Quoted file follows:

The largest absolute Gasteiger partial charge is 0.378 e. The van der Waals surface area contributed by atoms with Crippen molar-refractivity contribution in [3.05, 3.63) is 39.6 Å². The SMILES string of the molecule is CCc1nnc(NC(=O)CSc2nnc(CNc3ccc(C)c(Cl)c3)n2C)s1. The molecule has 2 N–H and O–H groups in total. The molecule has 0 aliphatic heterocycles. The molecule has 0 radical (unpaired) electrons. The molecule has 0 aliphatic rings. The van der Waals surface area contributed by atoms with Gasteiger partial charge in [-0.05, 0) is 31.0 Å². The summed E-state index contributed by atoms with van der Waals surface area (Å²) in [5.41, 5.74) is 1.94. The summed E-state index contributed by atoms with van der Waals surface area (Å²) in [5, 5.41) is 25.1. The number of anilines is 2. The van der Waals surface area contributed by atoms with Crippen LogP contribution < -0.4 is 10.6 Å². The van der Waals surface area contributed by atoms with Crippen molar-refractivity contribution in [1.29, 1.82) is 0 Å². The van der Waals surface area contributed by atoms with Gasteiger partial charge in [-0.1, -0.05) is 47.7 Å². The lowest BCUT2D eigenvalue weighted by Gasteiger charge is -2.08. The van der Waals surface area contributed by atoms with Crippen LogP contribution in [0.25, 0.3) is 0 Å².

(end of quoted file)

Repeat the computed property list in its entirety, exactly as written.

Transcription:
The largest absolute Gasteiger partial charge is 0.378 e. The van der Waals surface area contributed by atoms with Crippen molar-refractivity contribution in [3.05, 3.63) is 39.6 Å². The SMILES string of the molecule is CCc1nnc(NC(=O)CSc2nnc(CNc3ccc(C)c(Cl)c3)n2C)s1. The molecule has 2 N–H and O–H groups in total. The molecule has 0 aliphatic heterocycles. The molecule has 0 radical (unpaired) electrons. The molecule has 0 aliphatic rings. The van der Waals surface area contributed by atoms with Gasteiger partial charge in [-0.05, 0) is 31.0 Å². The summed E-state index contributed by atoms with van der Waals surface area (Å²) in [5.41, 5.74) is 1.94. The summed E-state index contributed by atoms with van der Waals surface area (Å²) in [5, 5.41) is 25.1. The number of anilines is 2. The van der Waals surface area contributed by atoms with Crippen LogP contribution < -0.4 is 10.6 Å². The van der Waals surface area contributed by atoms with Crippen molar-refractivity contribution in [1.29, 1.82) is 0 Å². The van der Waals surface area contributed by atoms with Gasteiger partial charge in [-0.1, -0.05) is 47.7 Å². The lowest BCUT2D eigenvalue weighted by Gasteiger charge is -2.08. The van der Waals surface area contributed by atoms with Crippen LogP contribution in [0.25, 0.3) is 0 Å².